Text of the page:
More poems and contributor notes in Chinese feature



Zhai Yongming

Zhai Yongming


There's always a butterfly calling her name in the night
suddenly she comes, with a smile like quicksilver
the moon is very cold, very ancient within her, already inborn
endowed on the two of them as one, often I attempt, gloomily
to fathom her gestures, but have nothing to show for it
But you barely twenty, standing
nailing this beautiful season
to the inevitable sentence
you still walk in that heartbreaking way
as if declaring an acutely poisonous attitude You're
calm like the countless beauties of a will-o'-the-wisp
your light renders the moon unable to cast down your shadow
Full of life, and yet so amazed
now who was it that silenced you?
a clear gaze aimed at all things, but
everything has left you
more and more swallows build there nests in your house
black opium poppies are hung in the windows as ornaments
your eyes become a snare, packed full of black nights
creeping oxalis plants wither in your hands
How did she learn this art? She dies
but leaves no trace, like the happy darting glance of October
brimming with confidence, emotive, and yet abruptly silent
eyes forever open, watching the sky

from Peaceful Village (a twelve poem cycle, 1985)

I'm nineteen, entirely ignorant . . . . .
Who could have foreseen I'd develop into a disease?
                 — in Peaceful Village, 1974

The First Month

As if it had always existed, as if all was already in order
I arrive, the noise has nothing to do with me
it settles me into a south-facing wing
My first time here I happened upon a pitch-black day
everywhere there were footpaths resembling faces
pale and lonely, the cold wind blew
at a moment like this the fields of corn are stirred up
I arrive here, I hear the howls from the double-fish star
and the endless trembling of a night full of feelings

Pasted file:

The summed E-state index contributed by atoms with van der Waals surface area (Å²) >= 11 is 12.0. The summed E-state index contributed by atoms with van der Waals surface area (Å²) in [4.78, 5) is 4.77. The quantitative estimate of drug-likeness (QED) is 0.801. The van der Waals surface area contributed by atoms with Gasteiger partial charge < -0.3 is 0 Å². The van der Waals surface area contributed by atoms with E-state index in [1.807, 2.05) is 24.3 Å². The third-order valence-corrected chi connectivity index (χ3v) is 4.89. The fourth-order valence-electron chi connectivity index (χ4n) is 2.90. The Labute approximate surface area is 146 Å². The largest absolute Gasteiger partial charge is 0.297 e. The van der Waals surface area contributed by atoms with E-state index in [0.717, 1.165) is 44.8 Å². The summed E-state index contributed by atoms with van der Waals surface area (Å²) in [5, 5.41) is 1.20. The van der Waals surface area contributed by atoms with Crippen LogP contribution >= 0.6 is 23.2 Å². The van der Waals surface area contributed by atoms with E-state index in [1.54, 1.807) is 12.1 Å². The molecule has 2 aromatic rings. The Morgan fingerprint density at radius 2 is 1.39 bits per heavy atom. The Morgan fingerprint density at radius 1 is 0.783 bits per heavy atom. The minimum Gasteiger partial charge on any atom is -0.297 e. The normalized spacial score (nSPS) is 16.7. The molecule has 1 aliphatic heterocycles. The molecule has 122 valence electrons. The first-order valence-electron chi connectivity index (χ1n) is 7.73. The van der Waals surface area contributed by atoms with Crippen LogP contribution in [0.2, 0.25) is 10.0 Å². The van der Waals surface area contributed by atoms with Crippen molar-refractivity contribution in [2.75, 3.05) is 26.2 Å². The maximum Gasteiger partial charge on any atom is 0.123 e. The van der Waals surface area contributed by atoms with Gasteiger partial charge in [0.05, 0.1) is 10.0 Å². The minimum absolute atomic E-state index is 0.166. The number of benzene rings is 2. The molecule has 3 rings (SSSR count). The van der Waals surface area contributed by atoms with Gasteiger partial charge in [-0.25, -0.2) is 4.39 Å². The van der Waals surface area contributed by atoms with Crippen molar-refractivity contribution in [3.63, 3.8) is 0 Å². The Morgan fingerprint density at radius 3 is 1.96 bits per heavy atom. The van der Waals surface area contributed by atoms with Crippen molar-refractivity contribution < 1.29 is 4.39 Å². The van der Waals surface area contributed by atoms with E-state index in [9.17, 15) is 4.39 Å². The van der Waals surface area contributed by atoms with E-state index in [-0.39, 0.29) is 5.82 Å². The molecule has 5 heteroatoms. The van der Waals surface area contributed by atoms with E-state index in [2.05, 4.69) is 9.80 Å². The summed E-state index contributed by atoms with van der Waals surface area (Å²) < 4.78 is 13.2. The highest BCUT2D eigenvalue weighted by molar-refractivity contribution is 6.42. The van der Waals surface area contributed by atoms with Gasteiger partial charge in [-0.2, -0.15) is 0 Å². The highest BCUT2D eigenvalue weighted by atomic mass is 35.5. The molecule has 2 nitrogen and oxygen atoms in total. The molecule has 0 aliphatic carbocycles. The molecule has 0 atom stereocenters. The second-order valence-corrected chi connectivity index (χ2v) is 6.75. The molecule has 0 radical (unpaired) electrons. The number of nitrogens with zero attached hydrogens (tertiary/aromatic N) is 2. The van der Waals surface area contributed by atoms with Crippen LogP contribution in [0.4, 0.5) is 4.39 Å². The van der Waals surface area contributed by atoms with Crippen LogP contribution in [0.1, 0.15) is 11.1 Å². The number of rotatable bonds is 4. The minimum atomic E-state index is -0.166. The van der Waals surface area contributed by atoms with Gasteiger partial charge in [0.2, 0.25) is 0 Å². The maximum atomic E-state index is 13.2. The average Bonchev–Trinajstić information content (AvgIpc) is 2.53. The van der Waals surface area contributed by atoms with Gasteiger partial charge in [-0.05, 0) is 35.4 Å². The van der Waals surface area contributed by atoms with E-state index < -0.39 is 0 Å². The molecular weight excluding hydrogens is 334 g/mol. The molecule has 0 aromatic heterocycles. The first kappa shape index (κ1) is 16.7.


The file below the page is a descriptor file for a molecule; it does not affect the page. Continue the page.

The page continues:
Tiny haystacks scattered and solemn
The sole fragile cloud, solitary as a wild beast
approaches on tiptoe, reeking of foul weather
Those who I come across become hearts worth knowing
the long fishing rods slide across the water's surface, oil lamps flicker
the hoarse barking of dogs gives one pause
Yesterday the sound of a great wind appeared to comprehend it all
don't let in the black trees
in every corner murderous thoughts take up their places
enduring the moments spread over your body
now unfettered I can become the moonlight
In their dreams a married couple hears the patter of pre-dawn rain
By the stone mill black donkeys discuss the tomorrow
There, land of mingled dark and light
you know all its years like the palm of your hand
I hear a cock crow
and the windlass of a well

The Twelfth Month

Now the time has come to leave Peaceful Village
the mare's still stamping its black hooves
a north-westerly blows over a no-man's land
and a herd of calves thinks of war.....
So far the empty form can't be identified
the setting sun descends like pestilence, sitting atop the village
the heart's wound like a tree
the desires of white sap laid out by your hands, raised by your shout
you look up and see a flying saucer, a fortuitous appearance
you stealthily stroke the stone in your breast and kiss me as you leave
the entire village suffers your gloom
shoes full of sand, the smell of malt thick in the air
the sun is high and cold
with an effort you imagine it as a living thing with a brain
an aging woman shakes the suffering fish
In every corner, skulls full of dust
an arid smile is revealed on your face, a dark swaying shadow
The sound of footsteps rises up from beneath the earth, like flowing blood
butterflies see their own reflections go seeking refuge in death
Just like you, distance is the core of all things
I'm still the loner from a strange land on the earth's surface
From start to finish in this village where crows and sparrows are not heard
At this moment my ears hear the old tones of birth
A dull pain in my ribs
a once-approachable time opens for me the great gates of night
a girl stands in the gloaming
Grey horses, grey shadows of people
the sparks kicked up off the flagstones shine
A nauseous sensation falls on the roof like rain
An infant's dejection is born
we leave
bearing unfathomable bodies of flesh and blood
After all's said and done, I came here
and was liked by others
yet when I leave, I don't harbor good intentions
smoke brings tears to my eyes, my gaze directed towards
old wrinkles and the transmigrating part that suffers from sapped vitality

Translated by Michael Day